I’d like to take a moment and depart from our typical blog structure at KORE. Why? Because I just had a chance to taste the cookies we’ll have at our booth later this month at Mobile World Congress Americas. Not only are they extremely tasty (thanks, Milk Jar Cookies – you’ve outdone yourselves!) but they also got me thinking – IoT and cookies have a lot in common. I mean, the simplest cookie isn’t really all that simple when you consider all the steps that go into making it. Even a sugar cookie requires coordination, timing, and attention to detail to ensure it’s worthy of dunking in a glass of milk – especially when making large batches.
The same is true of launching an IoT solution. End-users only see the simple product they’re using – they have no idea of the steps that go into bringing the solution to market. To effectively reach your end-users and grow your business, you need to manage multiple network providers and achieve desired coverage while also ensuring the right mix of edge devices, sensors, network security measures, servers, and analytics are in place.
For a moment, let’s imagine you’re running a premiere cookie company. Your objectives include ensuring your product is not only good, but that every single batch is consistently delicious and that shipments get to stores on time. That means:
Sourcing the right suppliers: Your suppliers need to guarantee crops that can yield the quality and consistency necessary to deliver the best possible ingredients for your cookies. IoT can help suppliers with agricultural sensors and analytics solutions that measure the moisture in the soil for wheat and sugar cane to ensure a good crop.
Ensuring freshness: Top notch cookies start with top notch ingredients. And once they leave the farm, the field, or the processing factory, you have to ensure that your eggs, butter, flour, and sugar arrive to you at the peak of freshness. IoT helps with cold chain and inventory management ensuring your ingredients aren’t past their prime. With sensors that measure the temperature, moisture, and light at the warehouses and trucks that store and transport your goods, IoT has the power to make sure the final product is the best possible.
Preventing productivity disruptions: It’s critical to monitor and optimize equipment in your bakery and packaging facility to make sure everything’s working smoothly – and that you can make enough cookies to meet ever-growing demand. Industrial IoT sensors and machine learning make sure equipment is working as it should and that output is optimized.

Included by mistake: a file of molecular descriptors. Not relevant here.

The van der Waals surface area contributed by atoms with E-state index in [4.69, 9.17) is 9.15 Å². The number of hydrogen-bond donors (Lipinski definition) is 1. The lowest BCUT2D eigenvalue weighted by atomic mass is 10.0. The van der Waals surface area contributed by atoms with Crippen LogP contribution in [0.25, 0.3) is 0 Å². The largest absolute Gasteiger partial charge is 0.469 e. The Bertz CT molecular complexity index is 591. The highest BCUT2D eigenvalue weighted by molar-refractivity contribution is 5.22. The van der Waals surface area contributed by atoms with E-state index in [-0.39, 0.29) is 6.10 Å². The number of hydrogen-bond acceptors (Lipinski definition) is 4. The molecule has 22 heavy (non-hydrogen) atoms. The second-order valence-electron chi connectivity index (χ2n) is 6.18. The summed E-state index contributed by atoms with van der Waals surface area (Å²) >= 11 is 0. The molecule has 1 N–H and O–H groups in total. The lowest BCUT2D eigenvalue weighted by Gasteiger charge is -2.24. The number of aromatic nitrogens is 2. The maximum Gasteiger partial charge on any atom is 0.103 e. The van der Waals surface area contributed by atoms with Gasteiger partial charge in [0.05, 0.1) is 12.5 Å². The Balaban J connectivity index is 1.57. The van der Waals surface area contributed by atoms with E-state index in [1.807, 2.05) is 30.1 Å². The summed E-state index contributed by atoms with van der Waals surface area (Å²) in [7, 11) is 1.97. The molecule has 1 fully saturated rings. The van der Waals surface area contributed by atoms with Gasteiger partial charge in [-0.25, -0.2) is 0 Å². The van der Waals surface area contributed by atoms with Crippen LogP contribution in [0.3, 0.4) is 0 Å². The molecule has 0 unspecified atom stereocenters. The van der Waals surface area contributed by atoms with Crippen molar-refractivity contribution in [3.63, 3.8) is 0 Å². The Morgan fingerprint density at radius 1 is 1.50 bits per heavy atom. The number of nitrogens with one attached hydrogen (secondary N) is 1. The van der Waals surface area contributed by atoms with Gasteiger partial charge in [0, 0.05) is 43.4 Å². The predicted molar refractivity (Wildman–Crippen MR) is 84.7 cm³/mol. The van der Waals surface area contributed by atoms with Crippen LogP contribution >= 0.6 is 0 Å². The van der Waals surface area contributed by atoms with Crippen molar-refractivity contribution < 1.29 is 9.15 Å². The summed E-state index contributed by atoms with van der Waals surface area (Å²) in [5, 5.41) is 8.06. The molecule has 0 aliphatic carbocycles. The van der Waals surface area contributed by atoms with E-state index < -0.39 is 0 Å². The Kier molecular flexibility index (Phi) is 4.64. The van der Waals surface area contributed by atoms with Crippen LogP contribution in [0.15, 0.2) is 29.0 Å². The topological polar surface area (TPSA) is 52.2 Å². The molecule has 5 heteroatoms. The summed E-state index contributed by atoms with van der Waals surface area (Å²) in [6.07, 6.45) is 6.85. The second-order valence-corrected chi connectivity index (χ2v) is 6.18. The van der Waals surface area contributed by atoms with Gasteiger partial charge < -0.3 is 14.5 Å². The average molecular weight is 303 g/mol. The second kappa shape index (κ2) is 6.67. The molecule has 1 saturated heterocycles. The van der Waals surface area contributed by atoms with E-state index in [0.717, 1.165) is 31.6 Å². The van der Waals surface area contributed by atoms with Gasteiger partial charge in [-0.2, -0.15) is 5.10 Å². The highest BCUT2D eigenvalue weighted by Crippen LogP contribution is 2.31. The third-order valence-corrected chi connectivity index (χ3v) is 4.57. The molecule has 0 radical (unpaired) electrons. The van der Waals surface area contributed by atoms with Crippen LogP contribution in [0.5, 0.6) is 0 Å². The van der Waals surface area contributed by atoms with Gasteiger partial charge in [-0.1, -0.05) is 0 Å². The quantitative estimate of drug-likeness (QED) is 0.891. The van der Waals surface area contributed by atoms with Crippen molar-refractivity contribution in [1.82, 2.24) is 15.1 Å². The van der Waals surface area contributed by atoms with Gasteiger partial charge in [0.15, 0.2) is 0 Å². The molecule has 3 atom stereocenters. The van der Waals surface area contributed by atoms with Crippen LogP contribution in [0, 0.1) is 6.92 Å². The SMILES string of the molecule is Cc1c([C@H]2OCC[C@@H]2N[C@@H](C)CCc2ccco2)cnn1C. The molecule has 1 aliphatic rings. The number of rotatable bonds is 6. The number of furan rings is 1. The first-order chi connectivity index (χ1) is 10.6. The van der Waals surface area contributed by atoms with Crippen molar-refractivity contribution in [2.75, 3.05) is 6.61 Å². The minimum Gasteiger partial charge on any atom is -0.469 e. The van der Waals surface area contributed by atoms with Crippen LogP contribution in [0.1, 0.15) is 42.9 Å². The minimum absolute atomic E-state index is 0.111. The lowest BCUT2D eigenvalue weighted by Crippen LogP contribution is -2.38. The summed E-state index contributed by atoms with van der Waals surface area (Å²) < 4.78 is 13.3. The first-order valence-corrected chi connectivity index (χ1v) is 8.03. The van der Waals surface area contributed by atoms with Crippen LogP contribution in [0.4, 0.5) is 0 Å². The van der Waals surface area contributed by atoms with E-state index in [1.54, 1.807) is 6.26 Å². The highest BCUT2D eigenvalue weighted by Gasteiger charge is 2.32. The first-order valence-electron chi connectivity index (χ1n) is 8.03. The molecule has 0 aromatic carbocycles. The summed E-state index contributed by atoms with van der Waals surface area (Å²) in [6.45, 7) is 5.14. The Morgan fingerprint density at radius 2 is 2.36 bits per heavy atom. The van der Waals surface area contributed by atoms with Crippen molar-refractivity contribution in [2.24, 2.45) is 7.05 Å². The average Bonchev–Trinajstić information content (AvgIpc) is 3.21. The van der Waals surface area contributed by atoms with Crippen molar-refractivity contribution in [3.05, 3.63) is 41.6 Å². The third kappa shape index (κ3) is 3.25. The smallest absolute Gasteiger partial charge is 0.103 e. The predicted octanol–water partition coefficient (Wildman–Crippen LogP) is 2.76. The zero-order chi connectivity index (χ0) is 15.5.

Keeping deliveries on track: Making make sure the cookies reach their final destination on time can be facilitated by asset tracking sensors that give insight when deliveries are being made and allow you to make the appropriate decisions if they’re running behind.
There are many kinds of cookies, each type can have any number of recipes depending on the cook and who they’re making them for. Similarly, each business is different, even within industries. For example, the needs of a large cookie manufacturer will differ from the needs of a local bakery. And, just like IoT, the complexity of what you’re making can vary wildly – from a basic sugar cookie to a gluten-free, browned butter, dark chocolate and marshmallow macaron. But, no matter the complexity, success starts with adequate preparation and the organization to manage all the moving pieces.
IoT success is about more than just the technology, it’s about understanding how it helps each organization meet its unique needs and goals, while gleaning insight from analytics goals to drive greater efficiency and reduce costs. And organizations that can centralize IoT services via a single connectivity platform can reduce the time spent building relationships with multiple service providers and have more time dreaming up the next big cookie.
If you’re attending Mobile World Congress 19 in Los Angeles, Oct. 22-24, visit us at booth 2328 and grab a cookie. Or schedule a meeting with us to find out how you can taste the future of IoT innovation!